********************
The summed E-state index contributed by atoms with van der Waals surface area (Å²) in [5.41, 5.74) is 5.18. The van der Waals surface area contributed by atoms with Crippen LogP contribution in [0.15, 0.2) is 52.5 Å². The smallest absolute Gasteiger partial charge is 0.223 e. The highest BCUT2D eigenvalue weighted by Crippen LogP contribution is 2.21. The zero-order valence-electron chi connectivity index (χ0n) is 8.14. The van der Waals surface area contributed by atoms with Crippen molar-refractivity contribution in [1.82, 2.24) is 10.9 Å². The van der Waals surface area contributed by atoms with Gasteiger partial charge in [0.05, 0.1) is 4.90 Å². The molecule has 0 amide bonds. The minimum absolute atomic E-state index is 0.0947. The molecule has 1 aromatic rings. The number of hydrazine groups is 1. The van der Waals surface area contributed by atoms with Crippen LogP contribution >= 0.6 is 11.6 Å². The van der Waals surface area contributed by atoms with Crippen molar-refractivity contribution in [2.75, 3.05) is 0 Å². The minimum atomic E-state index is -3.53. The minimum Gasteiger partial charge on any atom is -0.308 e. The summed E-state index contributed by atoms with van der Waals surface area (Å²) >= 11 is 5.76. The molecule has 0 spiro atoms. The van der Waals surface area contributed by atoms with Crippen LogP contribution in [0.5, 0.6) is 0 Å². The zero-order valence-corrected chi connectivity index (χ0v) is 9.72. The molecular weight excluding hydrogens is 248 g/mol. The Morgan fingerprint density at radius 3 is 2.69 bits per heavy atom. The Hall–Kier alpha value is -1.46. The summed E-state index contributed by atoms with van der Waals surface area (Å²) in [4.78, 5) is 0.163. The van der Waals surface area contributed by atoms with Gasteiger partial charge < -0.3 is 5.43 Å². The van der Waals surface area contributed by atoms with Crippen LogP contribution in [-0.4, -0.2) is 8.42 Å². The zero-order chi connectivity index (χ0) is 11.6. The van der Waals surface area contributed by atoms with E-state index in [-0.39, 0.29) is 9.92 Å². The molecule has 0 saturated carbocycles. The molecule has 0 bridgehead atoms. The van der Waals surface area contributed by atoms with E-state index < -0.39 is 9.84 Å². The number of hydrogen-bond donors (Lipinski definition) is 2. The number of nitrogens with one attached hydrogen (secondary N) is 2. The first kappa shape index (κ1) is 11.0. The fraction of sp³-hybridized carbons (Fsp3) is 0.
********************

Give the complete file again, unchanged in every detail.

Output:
The summed E-state index contributed by atoms with van der Waals surface area (Å²) in [5.41, 5.74) is 5.18. The van der Waals surface area contributed by atoms with Crippen LogP contribution in [0.15, 0.2) is 52.5 Å². The smallest absolute Gasteiger partial charge is 0.223 e. The highest BCUT2D eigenvalue weighted by Crippen LogP contribution is 2.21. The zero-order valence-electron chi connectivity index (χ0n) is 8.14. The van der Waals surface area contributed by atoms with Crippen molar-refractivity contribution in [1.82, 2.24) is 10.9 Å². The van der Waals surface area contributed by atoms with Gasteiger partial charge in [0.05, 0.1) is 4.90 Å². The molecule has 0 amide bonds. The minimum absolute atomic E-state index is 0.0947. The molecule has 1 aromatic rings. The number of hydrazine groups is 1. The van der Waals surface area contributed by atoms with Crippen LogP contribution >= 0.6 is 11.6 Å². The van der Waals surface area contributed by atoms with Crippen molar-refractivity contribution in [2.75, 3.05) is 0 Å². The minimum atomic E-state index is -3.53. The minimum Gasteiger partial charge on any atom is -0.308 e. The summed E-state index contributed by atoms with van der Waals surface area (Å²) >= 11 is 5.76. The molecule has 0 spiro atoms. The van der Waals surface area contributed by atoms with Crippen LogP contribution in [0.5, 0.6) is 0 Å². The zero-order valence-corrected chi connectivity index (χ0v) is 9.72. The molecular weight excluding hydrogens is 248 g/mol. The Morgan fingerprint density at radius 3 is 2.69 bits per heavy atom. The Hall–Kier alpha value is -1.46. The summed E-state index contributed by atoms with van der Waals surface area (Å²) in [4.78, 5) is 0.163. The van der Waals surface area contributed by atoms with Gasteiger partial charge < -0.3 is 5.43 Å². The van der Waals surface area contributed by atoms with Crippen LogP contribution in [-0.4, -0.2) is 8.42 Å². The zero-order chi connectivity index (χ0) is 11.6. The van der Waals surface area contributed by atoms with E-state index in [-0.39, 0.29) is 9.92 Å². The molecule has 0 saturated carbocycles. The molecule has 0 bridgehead atoms. The van der Waals surface area contributed by atoms with E-state index < -0.39 is 9.84 Å². The number of hydrogen-bond donors (Lipinski definition) is 2. The number of nitrogens with one attached hydrogen (secondary N) is 2. The first kappa shape index (κ1) is 11.0. The fraction of sp³-hybridized carbons (Fsp3) is 0.